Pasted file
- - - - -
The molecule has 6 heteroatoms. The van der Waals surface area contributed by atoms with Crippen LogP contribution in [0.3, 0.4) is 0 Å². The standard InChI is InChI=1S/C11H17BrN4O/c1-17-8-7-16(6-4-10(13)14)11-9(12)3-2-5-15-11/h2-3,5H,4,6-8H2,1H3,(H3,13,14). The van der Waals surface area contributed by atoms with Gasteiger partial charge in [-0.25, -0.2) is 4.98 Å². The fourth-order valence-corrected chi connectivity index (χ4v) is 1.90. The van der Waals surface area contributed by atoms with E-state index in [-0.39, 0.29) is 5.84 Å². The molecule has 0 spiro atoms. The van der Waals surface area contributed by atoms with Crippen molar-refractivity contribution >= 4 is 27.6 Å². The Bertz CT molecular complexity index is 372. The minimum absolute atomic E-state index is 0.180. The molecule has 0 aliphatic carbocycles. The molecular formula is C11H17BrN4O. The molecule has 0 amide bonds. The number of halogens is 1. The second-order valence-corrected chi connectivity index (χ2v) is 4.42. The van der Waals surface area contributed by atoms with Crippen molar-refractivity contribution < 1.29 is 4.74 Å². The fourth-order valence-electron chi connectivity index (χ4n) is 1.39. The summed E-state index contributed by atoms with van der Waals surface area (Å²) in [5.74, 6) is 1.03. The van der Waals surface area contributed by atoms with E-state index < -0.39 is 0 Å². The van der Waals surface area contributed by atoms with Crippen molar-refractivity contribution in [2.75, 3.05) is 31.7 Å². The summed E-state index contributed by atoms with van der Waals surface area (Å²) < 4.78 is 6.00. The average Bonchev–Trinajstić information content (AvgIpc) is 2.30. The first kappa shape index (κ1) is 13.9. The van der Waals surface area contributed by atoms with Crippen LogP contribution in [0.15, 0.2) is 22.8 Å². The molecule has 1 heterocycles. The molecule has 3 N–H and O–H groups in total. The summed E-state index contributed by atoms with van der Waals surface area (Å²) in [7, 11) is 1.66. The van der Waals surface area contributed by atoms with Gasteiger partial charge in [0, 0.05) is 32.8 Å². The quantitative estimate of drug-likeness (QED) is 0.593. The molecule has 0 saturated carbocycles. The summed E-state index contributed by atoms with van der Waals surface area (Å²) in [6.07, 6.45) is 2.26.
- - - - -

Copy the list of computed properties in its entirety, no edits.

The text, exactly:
The molecule has 6 heteroatoms. The van der Waals surface area contributed by atoms with Crippen LogP contribution in [0.3, 0.4) is 0 Å². The standard InChI is InChI=1S/C11H17BrN4O/c1-17-8-7-16(6-4-10(13)14)11-9(12)3-2-5-15-11/h2-3,5H,4,6-8H2,1H3,(H3,13,14). The van der Waals surface area contributed by atoms with Gasteiger partial charge in [-0.25, -0.2) is 4.98 Å². The fourth-order valence-corrected chi connectivity index (χ4v) is 1.90. The van der Waals surface area contributed by atoms with E-state index in [-0.39, 0.29) is 5.84 Å². The molecule has 0 spiro atoms. The van der Waals surface area contributed by atoms with Crippen molar-refractivity contribution >= 4 is 27.6 Å². The Bertz CT molecular complexity index is 372. The minimum absolute atomic E-state index is 0.180. The molecule has 0 aliphatic carbocycles. The molecular formula is C11H17BrN4O. The molecule has 0 amide bonds. The number of halogens is 1. The second-order valence-corrected chi connectivity index (χ2v) is 4.42. The van der Waals surface area contributed by atoms with Crippen molar-refractivity contribution < 1.29 is 4.74 Å². The fourth-order valence-electron chi connectivity index (χ4n) is 1.39. The summed E-state index contributed by atoms with van der Waals surface area (Å²) in [5.74, 6) is 1.03. The van der Waals surface area contributed by atoms with E-state index < -0.39 is 0 Å². The van der Waals surface area contributed by atoms with Crippen molar-refractivity contribution in [2.75, 3.05) is 31.7 Å². The summed E-state index contributed by atoms with van der Waals surface area (Å²) < 4.78 is 6.00. The average Bonchev–Trinajstić information content (AvgIpc) is 2.30. The first kappa shape index (κ1) is 13.9. The van der Waals surface area contributed by atoms with Crippen LogP contribution in [0.15, 0.2) is 22.8 Å². The molecule has 1 heterocycles. The molecule has 3 N–H and O–H groups in total. The summed E-state index contributed by atoms with van der Waals surface area (Å²) in [7, 11) is 1.66. The van der Waals surface area contributed by atoms with Gasteiger partial charge in [0, 0.05) is 32.8 Å². The quantitative estimate of drug-likeness (QED) is 0.593. The molecule has 0 saturated carbocycles. The summed E-state index contributed by atoms with van der Waals surface area (Å²) in [6.07, 6.45) is 2.26.